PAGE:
Are you and your pet virtually inseparable? If so, you may think nothing of your domesticated friend sleeping in your bed. Unfortunately, this can exacerbate any sleep breathing issues you may be experiencing. As you continue reading, learn why pets and sleep apnea in Topeka may not mix well.
The Benefits of Sleeping with Your Pet
Under normal circumstances, sleeping with a pet nearby can be super relaxing. For many, it also provides a sense of security, something that can be especially important for people who live alone. In a study of 150 patients, researchers highlighted the following data points:
- Around 56% of pet owners allowed their pets to sleep in the same bed.
- Only 20% of owners reported that the pets were disruptive.
- Around 41% of pet owners reported that their animals provided a sense of companionship and relaxation.
While the above statistics reflect one perspective, there is still another to consider.
The Irony Posed by Sleep Apnea
While pets are usually a welcomed addition to their owner’s bedroom, there is an exception to the rule. In a study of 40 adult dog owners, researchers at the Mayo Clinic measured the time each adult slept nightly for a week. As part of the study, the owners answered questions concerning where they and their dog slept each night.
The researchers concluded that those who didn’t share a bed with their pet rested better than their counterparts who allowed their dog to sleep in the same bed. The members of the latter group were aroused out of their sleep several more times than those who didn’t share their bed with a pet. These telling results would provide greater insight into a possible connection between sleeping with a pet and sleep apnea.
The Connection Between Your Pet and Sleep Apnea
Sleep apnea is a disorder that causes repeated breaks in breathing while sleeping. The most common form of the condition is obstructive sleep apnea (OSA), which is brought on by a partial blockage of the airway. In addition to the treatment regimen that a dentist may prescribe for the condition, it’s helpful to create a restful atmosphere.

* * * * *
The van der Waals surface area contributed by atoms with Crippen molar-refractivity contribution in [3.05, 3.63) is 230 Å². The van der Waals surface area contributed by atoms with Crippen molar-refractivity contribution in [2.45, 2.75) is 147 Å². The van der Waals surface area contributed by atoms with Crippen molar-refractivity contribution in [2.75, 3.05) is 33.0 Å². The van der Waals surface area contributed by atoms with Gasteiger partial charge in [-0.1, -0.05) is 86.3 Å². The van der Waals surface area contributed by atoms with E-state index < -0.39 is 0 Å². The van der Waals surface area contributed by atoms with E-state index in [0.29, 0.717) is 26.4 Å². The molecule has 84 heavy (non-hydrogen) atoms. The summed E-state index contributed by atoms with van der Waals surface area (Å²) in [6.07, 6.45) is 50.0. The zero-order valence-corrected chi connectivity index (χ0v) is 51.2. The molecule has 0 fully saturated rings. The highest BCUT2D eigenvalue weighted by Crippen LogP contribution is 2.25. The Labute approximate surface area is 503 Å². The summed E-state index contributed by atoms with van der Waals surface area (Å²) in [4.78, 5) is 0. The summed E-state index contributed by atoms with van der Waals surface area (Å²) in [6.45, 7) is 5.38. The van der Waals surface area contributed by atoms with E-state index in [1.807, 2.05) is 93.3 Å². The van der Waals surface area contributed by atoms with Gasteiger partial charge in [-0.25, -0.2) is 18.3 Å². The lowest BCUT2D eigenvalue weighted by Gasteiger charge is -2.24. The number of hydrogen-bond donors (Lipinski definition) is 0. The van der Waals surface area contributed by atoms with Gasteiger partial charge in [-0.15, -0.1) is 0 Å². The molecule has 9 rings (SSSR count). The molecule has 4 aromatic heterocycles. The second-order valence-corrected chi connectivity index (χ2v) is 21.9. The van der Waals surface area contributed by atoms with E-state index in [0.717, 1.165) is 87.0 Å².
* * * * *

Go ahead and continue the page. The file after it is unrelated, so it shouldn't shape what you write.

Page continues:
Based on the information gathered by the Mayo Clinic, revealing the connection between dogs sleeping in the bed with their owner and sleep interruptions, it’s best for patients recovering from sleep apnea to avoid this all together. The good news is that once you’re awake, you can give your pet all the hugs and attention it needs after having a rejuvenating night of sleep.
Before making a final decision about the effect your pet is having on your sleep apnea, it’s worth talking to a sleep dentist in Topeka. Therefore, you can make the best decision for your health and wellness.
About the Author
Dr. Michael E. Michel earned his dental degree from the University of Missouri-Kansas City School of Dentistry. He has since gone on to provide 40 years of expert and compassionate care. Throughout his career, Dr. Michel has maintained a commitment to excellence, taking several hours of continuing education, which includes advanced training in the treatment of sleep breathing disorders. He helps patients rest better at Sleep Solutions, and he can be reached for more information through his website.